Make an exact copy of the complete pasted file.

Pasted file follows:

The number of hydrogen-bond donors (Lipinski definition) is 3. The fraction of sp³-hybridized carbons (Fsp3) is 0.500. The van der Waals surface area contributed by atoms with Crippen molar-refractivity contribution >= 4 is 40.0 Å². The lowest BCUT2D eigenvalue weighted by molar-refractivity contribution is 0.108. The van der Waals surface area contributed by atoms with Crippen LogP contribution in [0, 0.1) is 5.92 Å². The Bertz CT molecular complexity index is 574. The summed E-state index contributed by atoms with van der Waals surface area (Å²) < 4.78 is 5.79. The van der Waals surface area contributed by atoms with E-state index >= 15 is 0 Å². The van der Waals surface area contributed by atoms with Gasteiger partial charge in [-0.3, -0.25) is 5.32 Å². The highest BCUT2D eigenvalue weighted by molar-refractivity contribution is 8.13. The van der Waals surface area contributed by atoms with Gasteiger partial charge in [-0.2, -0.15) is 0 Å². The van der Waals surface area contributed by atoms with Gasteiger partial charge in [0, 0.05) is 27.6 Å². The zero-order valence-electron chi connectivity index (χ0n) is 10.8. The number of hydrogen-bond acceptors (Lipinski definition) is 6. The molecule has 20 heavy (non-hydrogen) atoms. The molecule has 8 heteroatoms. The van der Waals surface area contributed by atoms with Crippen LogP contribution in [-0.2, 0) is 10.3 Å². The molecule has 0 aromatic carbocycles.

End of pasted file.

The number of hydrogen-bond donors (Lipinski definition) is 3. The fraction of sp³-hybridized carbons (Fsp3) is 0.500. The van der Waals surface area contributed by atoms with Crippen molar-refractivity contribution >= 4 is 40.0 Å². The lowest BCUT2D eigenvalue weighted by molar-refractivity contribution is 0.108. The van der Waals surface area contributed by atoms with Crippen LogP contribution in [0, 0.1) is 5.92 Å². The Bertz CT molecular complexity index is 574. The summed E-state index contributed by atoms with van der Waals surface area (Å²) < 4.78 is 5.79. The van der Waals surface area contributed by atoms with E-state index >= 15 is 0 Å². The van der Waals surface area contributed by atoms with Gasteiger partial charge in [-0.3, -0.25) is 5.32 Å². The highest BCUT2D eigenvalue weighted by molar-refractivity contribution is 8.13. The van der Waals surface area contributed by atoms with Gasteiger partial charge in [-0.2, -0.15) is 0 Å². The van der Waals surface area contributed by atoms with Gasteiger partial charge in [0, 0.05) is 27.6 Å². The zero-order valence-electron chi connectivity index (χ0n) is 10.8. The number of hydrogen-bond acceptors (Lipinski definition) is 6. The molecule has 20 heavy (non-hydrogen) atoms. The molecule has 8 heteroatoms. The van der Waals surface area contributed by atoms with Crippen LogP contribution in [-0.2, 0) is 10.3 Å². The molecule has 0 aromatic carbocycles.